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Were all of the guns sold recently from the CMP marked with an arsenal rebuild stamp? I was talking with someone who sent their money in on one and got back a RR that has no Arsenal stamp on it. I wonder if he got REALLY lucky or is just blowing smoke.
 

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No, not all were rebuilt at facilities that marked them.
Mike B
 

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Hi, easy to find out ask to see his CMP Certificate. You could also post this question on the CMP Forum. All the ones I have seen were "marked" but I only saw the ones that were posted on line. Mine had a "SA" rebuild stamp; some had all kind of marks including dates. IMHO the thing to get was a matching slide and frame rebuild marks to me are inconsequential. My pistol was 100 years old so a rebuild mark is normal, regards, Mike
 

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My CMP pistol is a 1913 model, but has a mid-1918 - 1919 barrel and safety with a lot of 1943-ish Remington Rand parts. So, I know it has been in an arsenal around 1918 and again around 1943, but I have no arsenal rebuild stamps anywhere. Not all rebuilds got stamped.
 

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At the same time there are pistols with arsenal stamps that never had a thing done to 'em.
 

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Its also a question of 'period' in which the gun was overhauled because after WWII they seemed to sometimes not mark the pistols that were rebuilt/refinished. There is one that marked them with an 'electro-pencil' with 'LEAD' - that was Letterkenny Army Depot in the '70s-early '80s. I've only seen a handful of these. OTOH, some depots continued to mark with the dies just as always, such as 'ANAD' (Anniston Army Depot) which usually included a date, frequently in the 1970s.
 

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Rebuild

At the same time there are pistols with arsenal stamps that never had a thing done to 'em.
In studying some of the information available on Springfield (and Remington built) M1903 rifles, it was mentioned by one of the administrators on the M1903 website that there were 1903s which had arsenal stamps, but weren't "rebuild" stamps (I won't go into the difference); after WWII, rifles not issued because of the war's end and not needing a rebuild were sent to an arsenal simply for inventory purposes (and I believe I have one).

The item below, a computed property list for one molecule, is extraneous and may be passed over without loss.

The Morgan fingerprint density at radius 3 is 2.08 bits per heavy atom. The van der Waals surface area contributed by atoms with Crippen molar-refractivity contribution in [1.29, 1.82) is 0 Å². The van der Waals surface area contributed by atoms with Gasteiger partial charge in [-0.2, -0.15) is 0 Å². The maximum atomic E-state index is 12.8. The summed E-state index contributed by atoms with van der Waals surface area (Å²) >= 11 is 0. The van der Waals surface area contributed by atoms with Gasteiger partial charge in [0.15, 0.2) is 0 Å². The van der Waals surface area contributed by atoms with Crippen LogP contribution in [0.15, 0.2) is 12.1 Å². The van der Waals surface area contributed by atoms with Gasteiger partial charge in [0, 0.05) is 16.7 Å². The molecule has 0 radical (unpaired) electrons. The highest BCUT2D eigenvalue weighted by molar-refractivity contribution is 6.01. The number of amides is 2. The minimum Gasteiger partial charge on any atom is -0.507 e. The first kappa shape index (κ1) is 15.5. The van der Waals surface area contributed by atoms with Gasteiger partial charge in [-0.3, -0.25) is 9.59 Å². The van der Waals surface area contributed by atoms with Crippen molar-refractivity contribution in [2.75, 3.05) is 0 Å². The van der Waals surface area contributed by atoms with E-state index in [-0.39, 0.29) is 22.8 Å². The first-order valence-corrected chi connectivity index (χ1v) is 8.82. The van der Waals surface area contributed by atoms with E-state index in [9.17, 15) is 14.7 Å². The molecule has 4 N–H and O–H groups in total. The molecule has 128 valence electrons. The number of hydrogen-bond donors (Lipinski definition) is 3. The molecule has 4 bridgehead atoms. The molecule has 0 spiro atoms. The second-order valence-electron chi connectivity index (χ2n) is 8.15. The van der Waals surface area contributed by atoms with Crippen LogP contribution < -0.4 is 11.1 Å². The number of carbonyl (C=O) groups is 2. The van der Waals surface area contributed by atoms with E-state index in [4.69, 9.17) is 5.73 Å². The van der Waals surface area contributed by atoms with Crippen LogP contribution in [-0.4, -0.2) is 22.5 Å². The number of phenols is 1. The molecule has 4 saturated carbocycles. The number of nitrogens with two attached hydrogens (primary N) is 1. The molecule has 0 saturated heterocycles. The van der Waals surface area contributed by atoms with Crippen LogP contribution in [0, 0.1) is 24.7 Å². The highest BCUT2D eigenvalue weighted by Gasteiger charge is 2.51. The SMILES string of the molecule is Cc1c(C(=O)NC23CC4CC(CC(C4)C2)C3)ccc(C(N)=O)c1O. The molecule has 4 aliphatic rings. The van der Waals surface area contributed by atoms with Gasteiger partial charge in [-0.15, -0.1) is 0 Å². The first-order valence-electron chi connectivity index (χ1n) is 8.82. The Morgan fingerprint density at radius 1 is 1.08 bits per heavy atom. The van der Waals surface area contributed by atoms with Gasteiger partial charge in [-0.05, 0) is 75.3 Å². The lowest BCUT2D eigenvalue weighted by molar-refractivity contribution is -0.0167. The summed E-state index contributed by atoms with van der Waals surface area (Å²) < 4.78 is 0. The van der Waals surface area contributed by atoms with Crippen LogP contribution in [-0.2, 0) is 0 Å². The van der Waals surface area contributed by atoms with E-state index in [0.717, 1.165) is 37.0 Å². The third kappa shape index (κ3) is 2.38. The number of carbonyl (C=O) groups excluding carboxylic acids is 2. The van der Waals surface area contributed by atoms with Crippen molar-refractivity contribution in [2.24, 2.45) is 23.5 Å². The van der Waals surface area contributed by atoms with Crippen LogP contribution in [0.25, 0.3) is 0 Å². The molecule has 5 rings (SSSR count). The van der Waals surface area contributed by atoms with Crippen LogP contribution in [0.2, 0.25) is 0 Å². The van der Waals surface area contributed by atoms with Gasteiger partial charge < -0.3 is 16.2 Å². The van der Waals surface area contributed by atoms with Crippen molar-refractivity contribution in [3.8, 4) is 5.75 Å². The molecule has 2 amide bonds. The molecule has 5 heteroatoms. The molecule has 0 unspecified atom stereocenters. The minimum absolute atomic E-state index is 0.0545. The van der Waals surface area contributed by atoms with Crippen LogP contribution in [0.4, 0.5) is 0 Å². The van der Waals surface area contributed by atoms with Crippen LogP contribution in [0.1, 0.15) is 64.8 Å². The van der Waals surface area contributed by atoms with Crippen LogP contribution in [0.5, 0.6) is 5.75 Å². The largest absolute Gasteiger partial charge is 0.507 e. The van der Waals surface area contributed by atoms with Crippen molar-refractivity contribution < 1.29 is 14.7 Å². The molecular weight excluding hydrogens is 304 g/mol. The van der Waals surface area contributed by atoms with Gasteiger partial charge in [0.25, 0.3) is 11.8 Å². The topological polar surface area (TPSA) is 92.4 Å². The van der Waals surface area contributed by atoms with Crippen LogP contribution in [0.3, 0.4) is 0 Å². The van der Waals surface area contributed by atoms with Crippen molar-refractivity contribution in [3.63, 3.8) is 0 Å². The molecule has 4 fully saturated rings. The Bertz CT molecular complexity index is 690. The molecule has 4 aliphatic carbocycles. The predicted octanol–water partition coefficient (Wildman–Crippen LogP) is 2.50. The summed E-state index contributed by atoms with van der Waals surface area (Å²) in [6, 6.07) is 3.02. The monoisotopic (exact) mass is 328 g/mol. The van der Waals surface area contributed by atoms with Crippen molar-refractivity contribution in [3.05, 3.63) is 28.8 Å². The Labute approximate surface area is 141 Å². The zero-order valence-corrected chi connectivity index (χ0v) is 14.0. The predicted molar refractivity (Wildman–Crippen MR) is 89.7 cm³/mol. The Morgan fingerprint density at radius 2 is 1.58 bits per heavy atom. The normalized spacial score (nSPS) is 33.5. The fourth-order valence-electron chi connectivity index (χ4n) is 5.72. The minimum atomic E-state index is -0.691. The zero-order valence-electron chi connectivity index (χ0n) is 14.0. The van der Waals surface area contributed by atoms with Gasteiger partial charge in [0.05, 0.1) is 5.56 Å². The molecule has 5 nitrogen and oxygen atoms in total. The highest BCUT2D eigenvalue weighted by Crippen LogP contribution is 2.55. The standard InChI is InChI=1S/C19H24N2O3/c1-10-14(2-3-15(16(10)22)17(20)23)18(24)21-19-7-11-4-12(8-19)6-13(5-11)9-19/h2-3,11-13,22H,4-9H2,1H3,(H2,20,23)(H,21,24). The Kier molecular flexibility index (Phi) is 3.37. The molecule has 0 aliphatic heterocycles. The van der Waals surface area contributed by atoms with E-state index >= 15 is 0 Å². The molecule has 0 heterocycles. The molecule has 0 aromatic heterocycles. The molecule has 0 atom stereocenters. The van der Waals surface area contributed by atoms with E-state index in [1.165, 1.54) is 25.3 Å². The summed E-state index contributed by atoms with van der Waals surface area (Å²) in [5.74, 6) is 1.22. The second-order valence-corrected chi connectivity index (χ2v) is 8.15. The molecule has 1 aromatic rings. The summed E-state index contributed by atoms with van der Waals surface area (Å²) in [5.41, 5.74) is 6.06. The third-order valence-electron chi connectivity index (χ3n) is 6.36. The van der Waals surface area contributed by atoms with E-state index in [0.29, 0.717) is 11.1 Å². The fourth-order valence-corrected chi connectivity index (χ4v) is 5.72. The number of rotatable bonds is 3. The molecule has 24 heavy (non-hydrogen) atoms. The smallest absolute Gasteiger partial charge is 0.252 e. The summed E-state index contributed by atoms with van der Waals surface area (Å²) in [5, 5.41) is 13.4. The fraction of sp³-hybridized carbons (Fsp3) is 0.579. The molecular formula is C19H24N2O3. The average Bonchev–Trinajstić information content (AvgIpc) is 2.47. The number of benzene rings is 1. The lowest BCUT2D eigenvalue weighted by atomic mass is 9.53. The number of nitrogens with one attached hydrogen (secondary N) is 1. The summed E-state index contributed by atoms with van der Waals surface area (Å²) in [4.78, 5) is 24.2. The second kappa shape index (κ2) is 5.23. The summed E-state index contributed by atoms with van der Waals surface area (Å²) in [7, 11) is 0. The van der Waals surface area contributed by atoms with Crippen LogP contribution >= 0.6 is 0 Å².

In any event, perhaps that's why some of these have arsenal stamps but have not been rebuilt - condition didn't warrant it and it was simply stamped for inventory purposes.
 

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The one I got from CMP had no arsenal marks but is an obvious rebuild. The frame is a 1944 Ithaca that was delivered to the Fleet at Norfolk that year. The gun has a replacement Colt hard slide and a new IMI barrel from 1985. All of the small parts appear as new. As near as I can tell it was likely rebuilt/assembled at NSWC Crane about 1989. The gun presents as new except for a little bit of holster wear on the right grip panel. Probably not a collector piece, but it is a shining example of a 1911A1 as issued.

https://imgur.com/1T3gRqx
https://imgur.com/CjLaLaA
 

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My CMP RemRand frame, NO 1776772, had no rebuild marks, a Colt slide, and replacement barrel marked ".45 AUTO 7791193."
 

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A gun show and internet myth. Not all U.S. Government weapons were arsenal rebuild stamped. What's old is new again. Many were not marked as rebuilds. Some were and some were not . Recent CMP 1911 from the government arsenal not marked. It is noted in many places ,even in Clawson's 1911 bible. Many are marked and many are not,same with Garands and carbines. Mixed parts are normal. Parts were not sorted by maker,but by part only. You have a Real U.S. Government issue 1911!!
 

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